February 29, 2024

The Nerve Archive

Where Government Gets Exposed

Watchdog Group Seeks Quick Ruling on ‘Lettergate’

Burning PaperA Greenville-based government watchdog organization is asking a judge to declare – without a trial – that the State Ethics Commission violated South Carolina’s open-records law, contending the agency’s longtime director falsely claimed that a letter requested by The Nerve had been destroyed.

The South Carolina Public Interest Foundation and its president, Edward “Ned” Sloan, filed a motion last month for summary judgment against the commission and Herb Hayden, the agency’s director, Richland County Circuit Court records show. The defendants had not filed a response to the motion as of Friday.

Summary judgment is a pre-verdict ruling in a civil case, issued by a court in response to a motion by either the plaintiff or defendant, who contends that the absence of a factual dispute on one or more issues in the case eliminates the need for a trial, according to legal dictionaries.

The summary judgment motion, prepared by Greenville attorney Jim Carpenter, asks the court to:

  • Declare that by responding with a “false or misleading statement,” the defendants violated the S.C. Freedom of Information Act;
  • Award the plaintiffs attorney’s fees and costs as allowed under state law; and
  • Grant the plaintiffs “such other and further relief as the Court deems just and proper.”

A lawsuit filed in January contends that Hayden and the commission violated the Freedom of Information Act by “responding with a falsehood” to The Nerve about the “destroyed” letter.

The Nerve last Sept. 5 sent an FOIA request to Hayden for a copy of an Aug. 28, 2013, letter written by Cathy Hazelwood, the commission’s chief lawyer and deputy director, to Gov. Nikki Haley. Hazelwood in the letter directed Haley, a Republican, to reimburse the state for the costs of travel for her and her campaign staff to attend a fundraising event on June 27, 2013, at a North Carolina resort for a group with ties to GOP N.C. Gov. Pat McCrory.

Questions about the trip surfaced after media outlets reported that the State Law Enforcement Division, which provides security for Haley, had not revealed initially that she was involved in a traffic accident at the resort involving a state-owned vehicle driven by a SLED agent. Haley was not injured, authorities said.

Hayden in his initial Sept. 26, 2013, email response to The Nerve’s FOIA request said only, “No letter was sent to Governor Haley.”

When The Nerve in a follow-up request on Sept. 27, 2013, pointed out that the FOIA required the release of the letter regardless of whether it was sent to Haley, Hayden in an email response that day said, “The letter was destroyed when the decision was made that it was not necessary.”

After The Nerve on Sept. 30, 2013, requested under the FOIA an electronic copy of the letter, Hayden replied by email that the document was “destroyed, both hard copy and electronic copy.”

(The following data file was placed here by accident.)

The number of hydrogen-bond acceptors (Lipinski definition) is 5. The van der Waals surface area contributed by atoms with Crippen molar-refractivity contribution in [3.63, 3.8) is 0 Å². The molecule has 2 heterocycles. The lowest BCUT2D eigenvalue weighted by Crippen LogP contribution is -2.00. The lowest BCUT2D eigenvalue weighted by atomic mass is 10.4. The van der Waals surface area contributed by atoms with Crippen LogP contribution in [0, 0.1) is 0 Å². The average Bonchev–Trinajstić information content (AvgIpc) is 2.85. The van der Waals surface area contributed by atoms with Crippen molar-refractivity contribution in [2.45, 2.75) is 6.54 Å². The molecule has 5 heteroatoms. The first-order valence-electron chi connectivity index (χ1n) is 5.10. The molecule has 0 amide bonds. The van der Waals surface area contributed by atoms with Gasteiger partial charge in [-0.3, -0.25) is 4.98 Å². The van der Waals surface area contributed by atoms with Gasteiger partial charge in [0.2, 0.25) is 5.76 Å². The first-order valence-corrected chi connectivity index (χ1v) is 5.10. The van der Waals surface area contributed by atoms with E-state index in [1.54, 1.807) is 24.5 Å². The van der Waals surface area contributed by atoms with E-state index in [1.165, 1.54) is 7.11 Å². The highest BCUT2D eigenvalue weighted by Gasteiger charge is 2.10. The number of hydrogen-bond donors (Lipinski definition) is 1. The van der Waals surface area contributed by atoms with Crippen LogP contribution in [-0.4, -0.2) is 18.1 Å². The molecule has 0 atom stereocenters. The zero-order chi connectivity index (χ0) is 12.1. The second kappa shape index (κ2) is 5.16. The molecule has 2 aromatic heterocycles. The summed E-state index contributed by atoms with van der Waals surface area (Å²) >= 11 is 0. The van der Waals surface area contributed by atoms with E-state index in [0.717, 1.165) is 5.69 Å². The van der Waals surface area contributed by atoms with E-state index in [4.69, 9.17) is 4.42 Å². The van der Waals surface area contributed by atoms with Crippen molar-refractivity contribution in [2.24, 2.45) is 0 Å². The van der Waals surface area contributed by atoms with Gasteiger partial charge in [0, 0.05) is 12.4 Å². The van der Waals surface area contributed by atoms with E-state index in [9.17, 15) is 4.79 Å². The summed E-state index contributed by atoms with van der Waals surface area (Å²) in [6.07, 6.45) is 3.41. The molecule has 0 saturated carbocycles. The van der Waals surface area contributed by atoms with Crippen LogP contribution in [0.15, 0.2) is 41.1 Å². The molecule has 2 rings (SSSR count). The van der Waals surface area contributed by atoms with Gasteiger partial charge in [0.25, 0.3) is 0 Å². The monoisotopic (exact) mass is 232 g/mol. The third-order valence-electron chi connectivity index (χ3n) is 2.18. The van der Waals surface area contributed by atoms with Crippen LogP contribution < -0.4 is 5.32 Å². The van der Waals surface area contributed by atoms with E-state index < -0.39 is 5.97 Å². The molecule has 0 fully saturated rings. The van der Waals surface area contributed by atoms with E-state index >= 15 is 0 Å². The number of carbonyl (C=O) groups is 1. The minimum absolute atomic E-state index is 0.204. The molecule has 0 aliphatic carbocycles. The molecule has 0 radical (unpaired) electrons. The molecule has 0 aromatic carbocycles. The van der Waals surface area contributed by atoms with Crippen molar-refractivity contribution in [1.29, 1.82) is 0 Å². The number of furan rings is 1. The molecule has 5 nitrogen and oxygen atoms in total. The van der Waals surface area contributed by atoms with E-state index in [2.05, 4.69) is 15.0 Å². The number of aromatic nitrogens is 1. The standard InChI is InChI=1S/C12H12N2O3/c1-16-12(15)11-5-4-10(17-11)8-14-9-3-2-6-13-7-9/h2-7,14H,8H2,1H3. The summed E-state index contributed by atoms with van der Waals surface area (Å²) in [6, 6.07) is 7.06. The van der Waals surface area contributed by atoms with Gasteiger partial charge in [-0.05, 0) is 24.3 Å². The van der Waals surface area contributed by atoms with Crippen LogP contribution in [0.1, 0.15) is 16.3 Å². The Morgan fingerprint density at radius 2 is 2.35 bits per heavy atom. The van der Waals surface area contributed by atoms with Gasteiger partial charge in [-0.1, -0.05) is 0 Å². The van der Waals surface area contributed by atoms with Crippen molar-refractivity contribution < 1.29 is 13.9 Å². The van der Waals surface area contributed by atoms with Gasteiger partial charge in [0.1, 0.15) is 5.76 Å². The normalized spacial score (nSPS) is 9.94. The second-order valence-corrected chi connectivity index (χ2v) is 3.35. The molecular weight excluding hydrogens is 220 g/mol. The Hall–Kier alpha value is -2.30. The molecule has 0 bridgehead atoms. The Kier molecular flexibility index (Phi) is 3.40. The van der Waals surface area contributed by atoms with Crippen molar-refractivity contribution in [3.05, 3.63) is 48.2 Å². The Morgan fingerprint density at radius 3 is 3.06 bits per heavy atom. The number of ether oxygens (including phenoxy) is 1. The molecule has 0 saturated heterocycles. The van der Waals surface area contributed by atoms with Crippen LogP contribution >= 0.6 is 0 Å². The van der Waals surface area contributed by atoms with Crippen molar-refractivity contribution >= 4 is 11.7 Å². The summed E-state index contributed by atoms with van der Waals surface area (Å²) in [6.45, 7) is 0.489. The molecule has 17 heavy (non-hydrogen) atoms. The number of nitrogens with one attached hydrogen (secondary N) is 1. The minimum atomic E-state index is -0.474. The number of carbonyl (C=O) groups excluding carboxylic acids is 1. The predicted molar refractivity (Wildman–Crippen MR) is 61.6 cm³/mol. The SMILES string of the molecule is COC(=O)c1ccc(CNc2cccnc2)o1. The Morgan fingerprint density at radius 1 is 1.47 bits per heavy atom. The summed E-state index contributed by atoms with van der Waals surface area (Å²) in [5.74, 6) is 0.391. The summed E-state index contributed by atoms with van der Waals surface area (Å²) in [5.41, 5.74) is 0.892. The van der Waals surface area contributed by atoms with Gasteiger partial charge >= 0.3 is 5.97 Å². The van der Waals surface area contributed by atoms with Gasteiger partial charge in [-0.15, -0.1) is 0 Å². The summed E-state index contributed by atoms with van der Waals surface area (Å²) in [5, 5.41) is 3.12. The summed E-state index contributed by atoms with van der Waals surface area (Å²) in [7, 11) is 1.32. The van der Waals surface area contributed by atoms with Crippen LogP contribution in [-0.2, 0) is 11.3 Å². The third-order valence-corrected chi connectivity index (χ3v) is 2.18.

The Nerve, however, on Nov. 27, 2013, obtained, through another FOIA request, an Aug. 28, 2013, email from Hazelwood to Butch Bowers, an attorney for Haley, which contained a scanned, signed copy of the letter. The Nerve initially reported about the existence of the letter in a Dec. 2, 2013, story.

“The letter I mailed is attached,” Hazelwood told Bowers in the email, which was copied to Hayden.

Emails between The Nerve and Hayden, as well as Hazelwood’s email to Bowers and Hazelwood’s signed letter to Haley, are included as exhibits with the plaintiffs’ summary judgment motion.

In their official response to the lawsuit, Hayden and the commission denied violating the FOIA, contending the letter from Hazelwood to Haley was “nothing more than a ‘draft’ and was arguably not a ‘public record’ under the FOIA.” They also said the letter was “never signed nor was it formally transmitted to the governor via the United States Mails.”

But Sloan and his organization, in a memorandum of law that accompanied their summary judgment motion, said, “The facts of this case demonstrate that the Defendants falsely denied the existence of a public record, falsely stated the public record had been destroyed, falsely denied that a public record was sent, and falsely denied that a public official signed a public record.”

“Accordingly, by these false statements, Defendants have violated the policies supporting FOIA, and these false statements must be deemed a violation of the Act,” the plaintiffs said, noting that under the FOIA, a public body “must give the ‘determination and the reasons therefor’ the first time, within 15 business days; it is not entitled to a second or third bite at the apple.”

In 1994, the S.C. Supreme Court ruled that a governmental agency “should not be allowed to stonewall an FOIA request without some penalty for its actions.” Citing that case, Sloan and his organization contend in the memorandum, “A false denial of the existence of a public record and the false report of its destruction are similar to – or even worse than – the stonewalling that Justice (Jean) Toal warned about.”

“In enacting the Freedom of Information Act, surely the General Assembly implied that FOIA reports must be truthful and accurate,” the plaintiffs said.

Reach Brundrett at (803) 254-4411 or rick@thenerve.org. Follow him on Twitter @thenerve_rick. Follow The Nerve on Facebook and Twitter @thenervesc.

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